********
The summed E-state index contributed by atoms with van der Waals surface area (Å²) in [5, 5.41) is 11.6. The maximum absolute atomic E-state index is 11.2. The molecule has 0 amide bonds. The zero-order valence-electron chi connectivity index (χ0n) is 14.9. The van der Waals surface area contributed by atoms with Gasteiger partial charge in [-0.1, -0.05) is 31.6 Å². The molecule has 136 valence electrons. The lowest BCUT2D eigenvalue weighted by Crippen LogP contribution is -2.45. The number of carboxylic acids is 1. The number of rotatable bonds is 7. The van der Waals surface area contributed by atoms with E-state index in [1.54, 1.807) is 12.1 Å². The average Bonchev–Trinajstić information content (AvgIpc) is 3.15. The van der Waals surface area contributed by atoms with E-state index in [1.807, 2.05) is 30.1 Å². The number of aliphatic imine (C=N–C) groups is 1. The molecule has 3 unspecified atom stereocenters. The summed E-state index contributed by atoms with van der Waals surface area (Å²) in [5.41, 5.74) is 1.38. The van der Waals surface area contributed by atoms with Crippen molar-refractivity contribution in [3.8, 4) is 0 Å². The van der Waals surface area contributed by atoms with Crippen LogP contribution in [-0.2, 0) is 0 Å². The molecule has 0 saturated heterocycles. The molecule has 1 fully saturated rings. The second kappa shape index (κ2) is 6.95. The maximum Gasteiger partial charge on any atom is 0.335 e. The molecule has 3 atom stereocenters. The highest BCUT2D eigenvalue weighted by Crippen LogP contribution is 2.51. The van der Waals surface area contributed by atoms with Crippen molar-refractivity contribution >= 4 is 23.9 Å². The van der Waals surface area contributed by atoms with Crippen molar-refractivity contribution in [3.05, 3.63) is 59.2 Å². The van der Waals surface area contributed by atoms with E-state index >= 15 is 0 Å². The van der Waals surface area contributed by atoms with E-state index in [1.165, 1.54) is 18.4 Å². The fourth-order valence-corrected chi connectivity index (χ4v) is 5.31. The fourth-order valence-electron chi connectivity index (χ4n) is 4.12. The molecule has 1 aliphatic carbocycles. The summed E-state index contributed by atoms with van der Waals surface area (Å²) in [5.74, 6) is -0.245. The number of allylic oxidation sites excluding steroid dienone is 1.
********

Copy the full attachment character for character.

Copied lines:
The summed E-state index contributed by atoms with van der Waals surface area (Å²) in [5, 5.41) is 11.6. The maximum absolute atomic E-state index is 11.2. The molecule has 0 amide bonds. The zero-order valence-electron chi connectivity index (χ0n) is 14.9. The van der Waals surface area contributed by atoms with Gasteiger partial charge in [-0.1, -0.05) is 31.6 Å². The molecule has 136 valence electrons. The lowest BCUT2D eigenvalue weighted by Crippen LogP contribution is -2.45. The number of carboxylic acids is 1. The number of rotatable bonds is 7. The van der Waals surface area contributed by atoms with E-state index in [1.54, 1.807) is 12.1 Å². The average Bonchev–Trinajstić information content (AvgIpc) is 3.15. The van der Waals surface area contributed by atoms with E-state index in [1.807, 2.05) is 30.1 Å². The number of aliphatic imine (C=N–C) groups is 1. The molecule has 3 unspecified atom stereocenters. The summed E-state index contributed by atoms with van der Waals surface area (Å²) in [5.41, 5.74) is 1.38. The van der Waals surface area contributed by atoms with Crippen molar-refractivity contribution in [3.8, 4) is 0 Å². The van der Waals surface area contributed by atoms with Crippen LogP contribution in [-0.2, 0) is 0 Å². The molecule has 0 saturated heterocycles. The molecule has 1 fully saturated rings. The second kappa shape index (κ2) is 6.95. The maximum Gasteiger partial charge on any atom is 0.335 e. The molecule has 3 atom stereocenters. The highest BCUT2D eigenvalue weighted by Crippen LogP contribution is 2.51. The van der Waals surface area contributed by atoms with Crippen molar-refractivity contribution >= 4 is 23.9 Å². The van der Waals surface area contributed by atoms with Crippen molar-refractivity contribution in [3.05, 3.63) is 59.2 Å². The van der Waals surface area contributed by atoms with E-state index >= 15 is 0 Å². The van der Waals surface area contributed by atoms with E-state index in [1.165, 1.54) is 18.4 Å². The fourth-order valence-corrected chi connectivity index (χ4v) is 5.31. The fourth-order valence-electron chi connectivity index (χ4n) is 4.12. The molecule has 1 aliphatic carbocycles. The summed E-state index contributed by atoms with van der Waals surface area (Å²) in [5.74, 6) is -0.245. The number of allylic oxidation sites excluding steroid dienone is 1.